31. 31.

    Ferrie JE, Martikainen P, Shipley MJ, Marmot MG, Stansfeld SA, Smith GD. Employment status and health after privatisation in white-collar civil servants: prospective cohort study. BMJ. 2001;322(7287):647–51.

  32. 32.

    Benach J, Muntaner C. Precarious employment and health: developing a research agenda. BMJ. 2007;61(4):276–7.

  33. 33.

    Tompa E, Scott-Marshall H, Dolinschi R, Trevithick S, Bhattacharyya S. Precarious employment experiences and their health consequences: towards a theoretical framework. Work. 2007;28(3):209–24.

  34. 34.

    Benach J, Vives A, Tarafa G, Delclos C, Muntaner C. What should we know about precarious employment and health in 2025? Framing the agenda for the next decade of research. Int J Epi. 2016;45(1):232–8.

  35. 35.

    Julià M, Vives A, Tarafa G, Benach J. Changing the way we understand precarious employment and health: precarisation affects the entire salaried population. Saf Sci. 2017;2017(100):66–73.

  36. 36.

    Chang YJ, Yeh WY, Chen CW, Chen CJ, Shih TS, Cheng Y. Distribution and correlates of burnout among paid employees in Taiwan. Taiwan J Public Health. 2007;26(1):75–87 [in Chinese].

  37. 37.

    Hsu JH, Li YS. Survey of Perceptions of Safety and Health in the Work Environment in 2007 Taiwan. New Taipei: Institute of Labor, Occupational Safety and Health, Ministry of Labor; 2008 (in Chinese).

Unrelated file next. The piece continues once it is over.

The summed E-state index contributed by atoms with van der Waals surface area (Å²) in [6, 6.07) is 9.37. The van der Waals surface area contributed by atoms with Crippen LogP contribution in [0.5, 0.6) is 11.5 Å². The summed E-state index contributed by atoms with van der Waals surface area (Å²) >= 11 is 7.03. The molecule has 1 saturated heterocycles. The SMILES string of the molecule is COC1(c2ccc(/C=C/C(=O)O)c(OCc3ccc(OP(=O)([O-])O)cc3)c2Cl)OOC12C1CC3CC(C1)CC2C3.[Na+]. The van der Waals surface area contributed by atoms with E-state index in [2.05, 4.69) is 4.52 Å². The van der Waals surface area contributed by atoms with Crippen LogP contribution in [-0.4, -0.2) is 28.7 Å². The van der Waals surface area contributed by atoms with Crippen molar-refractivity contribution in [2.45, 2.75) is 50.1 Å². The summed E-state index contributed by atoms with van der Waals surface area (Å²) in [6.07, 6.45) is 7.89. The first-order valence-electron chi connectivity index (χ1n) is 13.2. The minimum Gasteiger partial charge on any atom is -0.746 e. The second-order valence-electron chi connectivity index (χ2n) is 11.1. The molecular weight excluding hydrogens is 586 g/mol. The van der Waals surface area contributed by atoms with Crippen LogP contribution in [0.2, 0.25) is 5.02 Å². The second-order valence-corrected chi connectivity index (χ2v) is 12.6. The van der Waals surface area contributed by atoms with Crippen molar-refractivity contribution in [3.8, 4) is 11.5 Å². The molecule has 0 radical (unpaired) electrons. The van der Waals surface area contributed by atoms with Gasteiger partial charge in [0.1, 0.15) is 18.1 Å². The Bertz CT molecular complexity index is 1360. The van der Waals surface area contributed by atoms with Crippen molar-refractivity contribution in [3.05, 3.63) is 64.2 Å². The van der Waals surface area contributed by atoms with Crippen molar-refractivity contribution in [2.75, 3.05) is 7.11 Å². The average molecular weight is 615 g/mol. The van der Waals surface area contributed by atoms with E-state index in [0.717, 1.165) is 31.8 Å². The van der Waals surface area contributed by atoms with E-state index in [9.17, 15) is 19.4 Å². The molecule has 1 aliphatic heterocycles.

Download references

Acknowledgements

We thank all participants of this study for their cooperation and support. Special thanks go to Prof. Makoto Natsume at Osaka University, who is the leader researcher of Japan committee on the review of the psychological load evaluation sheet in the workplace, for his valuable references and suggestions.

Funding

This study was mainly funded by Institute of Labor, Occupational Safety and Health, Ministry of Labor (IOSH99-M322, IOSH100-M312) and partially supported by the Ministry of Science and Technology (MOST) of Taiwan (MOST107-2410-H-038-018, MOST 105-2410-H-242-001).

Author information

All authors read and approved the final manuscript.

Correspondence to Wan-Yu Yeh.

Ethics declarations

Ethics approval and consent to participate

The research process of this study is approved by the research ethics audit of Taiwan Cathay General Hospital’s Human Trials Committee (CGHIRB No.: CT100043).

Consent for publication

Not applicable.

Competing interests

The authors declare that they have no competing interests.

Additional information

Publisher's Note

Springer Nature remains neutral with regard to jurisdictional claims in published maps and institutional affiliations.

Rights and permissions

Open Access This article is distributed under the terms of the Creative Commons Attribution 4.0 International License (http://creativecommons.org/licenses/by/4.0/), which permits unrestricted use, distribution, and reproduction in any medium, provided you give appropriate credit to the original author(s) and the source, provide a link to the Creative Commons license, and indicate if changes were made. The Creative Commons Public Domain Dedication waiver (http://creativecommons.org/publicdomain/zero/1.0/) applies to the data made available in this article, unless otherwise stated.

Reprints and Permissions

About this article

Verify currency and authenticity via CrossMark

Cite this article

Yeh, W., Chiu, W., Chen, R. et al. A preliminary evaluation of psychological stress amongst workers in Taiwan: a cross-sectional survey. Int J Ment Health Syst 13, 34 (2019) doi:10.1186/s13033-019-0290-y

Download citation

Keywords

  • Work stress
  • Mental illness
  • Occupational disease
  • Reference guide on identification
  • Stressful life events
  • Taiwan